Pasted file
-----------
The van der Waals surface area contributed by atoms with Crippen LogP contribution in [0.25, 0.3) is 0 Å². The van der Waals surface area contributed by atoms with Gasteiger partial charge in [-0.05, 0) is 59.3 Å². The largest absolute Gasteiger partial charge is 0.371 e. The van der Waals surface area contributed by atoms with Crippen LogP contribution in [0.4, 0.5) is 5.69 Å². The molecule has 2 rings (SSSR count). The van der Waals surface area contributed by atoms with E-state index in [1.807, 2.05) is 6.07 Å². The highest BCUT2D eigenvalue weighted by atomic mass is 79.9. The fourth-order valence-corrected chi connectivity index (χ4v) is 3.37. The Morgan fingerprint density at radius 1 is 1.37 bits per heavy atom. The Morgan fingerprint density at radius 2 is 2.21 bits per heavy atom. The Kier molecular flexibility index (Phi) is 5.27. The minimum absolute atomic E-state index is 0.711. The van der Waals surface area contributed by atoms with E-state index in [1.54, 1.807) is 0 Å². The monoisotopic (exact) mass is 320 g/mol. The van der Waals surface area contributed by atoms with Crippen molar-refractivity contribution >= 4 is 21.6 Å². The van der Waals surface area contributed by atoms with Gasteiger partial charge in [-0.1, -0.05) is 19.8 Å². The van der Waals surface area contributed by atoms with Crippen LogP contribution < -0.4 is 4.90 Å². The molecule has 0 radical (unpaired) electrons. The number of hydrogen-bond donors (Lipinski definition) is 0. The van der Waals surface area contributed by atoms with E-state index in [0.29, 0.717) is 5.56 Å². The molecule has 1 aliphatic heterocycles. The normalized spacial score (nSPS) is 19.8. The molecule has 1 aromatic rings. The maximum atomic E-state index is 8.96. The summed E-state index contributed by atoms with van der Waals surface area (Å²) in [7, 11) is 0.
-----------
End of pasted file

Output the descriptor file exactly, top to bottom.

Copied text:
The van der Waals surface area contributed by atoms with Crippen LogP contribution in [0.25, 0.3) is 0 Å². The van der Waals surface area contributed by atoms with Gasteiger partial charge in [-0.05, 0) is 59.3 Å². The largest absolute Gasteiger partial charge is 0.371 e. The van der Waals surface area contributed by atoms with Crippen LogP contribution in [0.4, 0.5) is 5.69 Å². The molecule has 2 rings (SSSR count). The van der Waals surface area contributed by atoms with E-state index in [1.807, 2.05) is 6.07 Å². The highest BCUT2D eigenvalue weighted by atomic mass is 79.9. The fourth-order valence-corrected chi connectivity index (χ4v) is 3.37. The Morgan fingerprint density at radius 1 is 1.37 bits per heavy atom. The Morgan fingerprint density at radius 2 is 2.21 bits per heavy atom. The Kier molecular flexibility index (Phi) is 5.27. The minimum absolute atomic E-state index is 0.711. The van der Waals surface area contributed by atoms with E-state index in [1.54, 1.807) is 0 Å². The monoisotopic (exact) mass is 320 g/mol. The van der Waals surface area contributed by atoms with Crippen molar-refractivity contribution >= 4 is 21.6 Å². The van der Waals surface area contributed by atoms with Gasteiger partial charge in [-0.1, -0.05) is 19.8 Å². The van der Waals surface area contributed by atoms with Crippen LogP contribution < -0.4 is 4.90 Å². The molecule has 0 radical (unpaired) electrons. The number of hydrogen-bond donors (Lipinski definition) is 0. The van der Waals surface area contributed by atoms with E-state index in [0.29, 0.717) is 5.56 Å². The molecule has 1 aliphatic heterocycles. The normalized spacial score (nSPS) is 19.8. The molecule has 1 aromatic rings. The maximum atomic E-state index is 8.96. The summed E-state index contributed by atoms with van der Waals surface area (Å²) in [7, 11) is 0.